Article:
Intro to Appium Drivers
As the main Overview makes clear, "drivers" are basically Appium's answer to the question, "how do we support automation of multiple, unrelated platforms?" In this doc we'll get into a little more detail about how drivers work. The specific details of how drivers work probably don't matter too much for you, unless you're planning on writing your own driver or contributing to an existing driver (things we hope you do!).
The main benefit in understanding a bit more of how drivers work is that being aware of the typical complexity or the typical driver architecture will inform your debugging process when you inevitably run into an issue in one of your tests.
At the most basic level, drivers are simply Node.js classes that extend a special class included in
BaseDriver. You could have something very close to a "working" driver, with these
very simple lines of code:
This empty driver doesn't do anything, but you could wrap it up in a Node.js module, add a few
Appium-related fields to the module's manifest (
package.json), and then install it using
So, from a technical perspective, an Appium driver is just a bit of code that inherits from some
other Appium code. That's it! Now, inheriting from
BaseDriver actually gives us a lot, because
BaseDriver is essentially an encapsulation of the entire WebDriver protocol. So all a driver
needs to do to do something useful is to implement Node.js methods with names corresponding to
their WebDriver protocol equivalents.
So let's say I wanted to do something with this empty driver; first I have to decide which WebDriver command I want to implement. For our example, let's take the Navigate To WebDriver command. Leave aside for the moment what I want to have the driver do when this command is executed. To tell Appium the driver can handle the command, all we have to do is define a method like this in our driver class:1
That's it! How we actually implement the command is totally up to us, and depends on the platform(s) we want to support. Here are some different example implementations of this command for different platforms:
- iOS apps: launch an app using a deep link
- Android apps: launch an app using a deep link
- React apps: load a specific route
- Unity: go to a named scene
So you can see there can be a lot of differences between how drivers implement the same WebDriver command across platforms.2 What is the same, though, is how they express that they can handle a protocol command.
We're going into this great amount of detail (which you don't need to remember, by the way), because it's important to stress the point that an Appium driver is not inherently anything in particular, other than a bit of JS code that can handle WebDriver protocol commands. Where you go from there is up to you, the driver author!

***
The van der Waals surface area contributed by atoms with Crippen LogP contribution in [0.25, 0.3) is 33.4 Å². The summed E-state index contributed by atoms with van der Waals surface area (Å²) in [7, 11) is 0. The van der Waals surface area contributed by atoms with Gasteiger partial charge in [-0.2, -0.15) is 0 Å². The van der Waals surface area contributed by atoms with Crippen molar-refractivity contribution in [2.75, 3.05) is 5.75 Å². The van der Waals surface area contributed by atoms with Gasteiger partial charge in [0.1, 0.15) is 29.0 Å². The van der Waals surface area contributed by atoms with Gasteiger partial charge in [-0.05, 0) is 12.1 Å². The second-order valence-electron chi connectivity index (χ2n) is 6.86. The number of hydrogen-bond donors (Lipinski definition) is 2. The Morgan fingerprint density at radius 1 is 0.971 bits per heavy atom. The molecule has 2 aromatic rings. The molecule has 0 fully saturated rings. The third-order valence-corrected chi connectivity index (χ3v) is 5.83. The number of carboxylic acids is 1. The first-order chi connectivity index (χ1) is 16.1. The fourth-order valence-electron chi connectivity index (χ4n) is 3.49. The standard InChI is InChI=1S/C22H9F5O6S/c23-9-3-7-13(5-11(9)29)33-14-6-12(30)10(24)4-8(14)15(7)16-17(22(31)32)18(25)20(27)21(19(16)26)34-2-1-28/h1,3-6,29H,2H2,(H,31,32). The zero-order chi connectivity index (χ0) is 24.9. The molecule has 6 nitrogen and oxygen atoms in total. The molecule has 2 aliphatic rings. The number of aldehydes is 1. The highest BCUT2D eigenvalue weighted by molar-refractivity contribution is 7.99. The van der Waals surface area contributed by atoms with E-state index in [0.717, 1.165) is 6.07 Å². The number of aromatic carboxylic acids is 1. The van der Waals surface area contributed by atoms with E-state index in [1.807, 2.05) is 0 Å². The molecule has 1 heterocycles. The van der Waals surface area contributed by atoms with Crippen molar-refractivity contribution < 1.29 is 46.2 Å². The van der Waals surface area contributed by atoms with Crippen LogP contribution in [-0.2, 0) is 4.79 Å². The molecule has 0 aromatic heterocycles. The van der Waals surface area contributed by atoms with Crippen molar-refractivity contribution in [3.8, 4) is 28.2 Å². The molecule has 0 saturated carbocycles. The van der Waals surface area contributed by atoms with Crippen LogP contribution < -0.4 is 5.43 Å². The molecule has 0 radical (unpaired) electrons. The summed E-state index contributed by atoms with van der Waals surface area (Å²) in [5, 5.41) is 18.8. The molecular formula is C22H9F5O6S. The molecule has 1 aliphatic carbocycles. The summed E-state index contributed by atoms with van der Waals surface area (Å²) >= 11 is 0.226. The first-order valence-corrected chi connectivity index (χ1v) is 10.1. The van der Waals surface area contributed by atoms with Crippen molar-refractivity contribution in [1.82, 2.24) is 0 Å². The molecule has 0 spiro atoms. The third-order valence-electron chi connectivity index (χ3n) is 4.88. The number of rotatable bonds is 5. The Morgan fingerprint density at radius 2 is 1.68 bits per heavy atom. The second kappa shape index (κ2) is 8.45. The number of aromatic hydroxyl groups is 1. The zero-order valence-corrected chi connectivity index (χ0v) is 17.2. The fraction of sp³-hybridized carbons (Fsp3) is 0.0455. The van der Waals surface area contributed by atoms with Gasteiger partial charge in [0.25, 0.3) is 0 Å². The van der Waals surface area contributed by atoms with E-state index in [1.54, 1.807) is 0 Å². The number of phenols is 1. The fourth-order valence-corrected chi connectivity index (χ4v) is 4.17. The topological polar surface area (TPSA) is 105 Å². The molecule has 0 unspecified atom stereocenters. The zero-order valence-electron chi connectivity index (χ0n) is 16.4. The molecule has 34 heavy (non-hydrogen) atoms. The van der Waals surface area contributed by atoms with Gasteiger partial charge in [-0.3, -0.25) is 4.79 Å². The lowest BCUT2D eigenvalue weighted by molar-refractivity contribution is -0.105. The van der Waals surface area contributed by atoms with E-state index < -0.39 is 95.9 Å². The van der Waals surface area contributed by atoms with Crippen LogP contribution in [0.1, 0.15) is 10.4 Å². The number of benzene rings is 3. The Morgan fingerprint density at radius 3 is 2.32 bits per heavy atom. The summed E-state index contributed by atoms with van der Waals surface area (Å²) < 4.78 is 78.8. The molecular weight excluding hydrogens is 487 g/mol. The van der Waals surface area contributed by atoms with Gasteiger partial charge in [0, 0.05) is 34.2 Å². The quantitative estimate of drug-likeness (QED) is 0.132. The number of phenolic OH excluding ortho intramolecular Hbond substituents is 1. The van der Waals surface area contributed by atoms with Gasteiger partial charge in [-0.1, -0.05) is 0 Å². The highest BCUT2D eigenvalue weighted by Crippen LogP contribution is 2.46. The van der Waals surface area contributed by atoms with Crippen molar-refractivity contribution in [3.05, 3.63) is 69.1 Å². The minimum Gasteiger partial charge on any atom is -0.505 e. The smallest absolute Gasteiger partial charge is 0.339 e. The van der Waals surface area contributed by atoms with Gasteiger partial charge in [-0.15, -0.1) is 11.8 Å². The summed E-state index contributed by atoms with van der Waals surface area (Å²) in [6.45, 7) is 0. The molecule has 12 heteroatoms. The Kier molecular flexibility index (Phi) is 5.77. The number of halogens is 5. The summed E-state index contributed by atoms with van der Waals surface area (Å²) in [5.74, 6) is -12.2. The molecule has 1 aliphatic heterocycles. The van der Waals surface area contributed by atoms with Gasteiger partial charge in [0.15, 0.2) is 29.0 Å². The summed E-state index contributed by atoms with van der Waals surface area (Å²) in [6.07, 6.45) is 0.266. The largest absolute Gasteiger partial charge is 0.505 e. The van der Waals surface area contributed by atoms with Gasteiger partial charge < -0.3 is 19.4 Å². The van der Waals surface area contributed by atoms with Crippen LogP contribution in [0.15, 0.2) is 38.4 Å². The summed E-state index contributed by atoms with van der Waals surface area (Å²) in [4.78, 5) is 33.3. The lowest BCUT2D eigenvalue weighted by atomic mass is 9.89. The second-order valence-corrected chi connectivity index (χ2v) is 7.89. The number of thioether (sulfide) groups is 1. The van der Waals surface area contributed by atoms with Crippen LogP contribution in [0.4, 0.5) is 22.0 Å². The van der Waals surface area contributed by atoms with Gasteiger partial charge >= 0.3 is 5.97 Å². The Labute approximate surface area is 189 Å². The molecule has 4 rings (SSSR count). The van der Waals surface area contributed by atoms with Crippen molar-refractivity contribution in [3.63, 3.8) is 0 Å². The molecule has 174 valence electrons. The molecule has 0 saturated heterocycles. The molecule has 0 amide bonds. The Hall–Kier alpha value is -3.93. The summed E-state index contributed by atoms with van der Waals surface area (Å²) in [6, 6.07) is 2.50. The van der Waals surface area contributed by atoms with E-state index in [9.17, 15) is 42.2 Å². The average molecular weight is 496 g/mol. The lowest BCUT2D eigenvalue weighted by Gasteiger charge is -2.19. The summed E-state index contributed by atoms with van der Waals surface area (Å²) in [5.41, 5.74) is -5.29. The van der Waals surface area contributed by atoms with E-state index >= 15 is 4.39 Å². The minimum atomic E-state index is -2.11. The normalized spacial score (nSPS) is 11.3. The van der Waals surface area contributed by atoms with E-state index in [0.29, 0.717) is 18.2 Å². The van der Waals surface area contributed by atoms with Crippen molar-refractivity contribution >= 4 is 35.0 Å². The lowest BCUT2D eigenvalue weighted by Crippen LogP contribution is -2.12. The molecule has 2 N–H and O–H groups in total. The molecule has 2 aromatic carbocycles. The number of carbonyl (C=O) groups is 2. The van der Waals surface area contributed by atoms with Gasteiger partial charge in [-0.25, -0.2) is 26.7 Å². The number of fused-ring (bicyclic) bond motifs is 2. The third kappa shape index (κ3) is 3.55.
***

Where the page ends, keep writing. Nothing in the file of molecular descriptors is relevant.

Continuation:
But typically what driver authors want to do is to provide automation behaviours for a given platform(s) that are semantically very similar to the the WebDriver spec implementations for browsers. When you want to find an element, you should get a reference to a UI element. When you want to click or tap that element, the resulting behaviour should be the same as if a person were to click or tap on the element. And so on.
So the real challenge for driver authors is not how to work with the WebDriver protocol (because
BaseDriver encapsulates all that for you), but how to make the actual automation happen on the
target platform. Every driver relies on its own set of underlying technologies here. As mentioned
in the Overview, the iOS driver uses an Apple technology called
XCUITest. These underlying
automation technologies usually have proprietary or idiosyncratic APIs of their own. Writing
a driver becomes the task of mapping the WebDriver protocol to this underlying API (or sometimes
a set of different underlying APIs--for example, the UiAutomator2 driver relies not only on the
technology from Google, but also functions only available through
ADB, as well as functions only available
via the Android SDK inside a helper app). Tying it all together into a single, usable, WebDriver
interface is the incredibly useful (but incredibly challenging) art of driver development!
In practice, this often results in a pretty complex architecture. Let's take iOS for example again.
The XCUITest framework (the one used by the Appium driver) expects code that calls it to be written
in Objective-C or Swift. Furthermore, XCUITest code can only be run in a special mode triggered by
Xcode (and directly or indirectly, the Xcode command line tools). In other words, there's no
straightforward way to go from a Node.js function implementation (like
setUrl() above) to
XCUITest API calls.
What the XCUITest driver authors have done is instead to split the driver into two parts: one part written in Node.js (the part which is incorporated into Appium and which initially handles the WebDriver commands), and the other part written in Objective-C (the part which actually gets run on an iOS device and makes XCUITest API calls). This makes interfacing with XCUITest possible, but introduces the new problem of coordination between the two parts.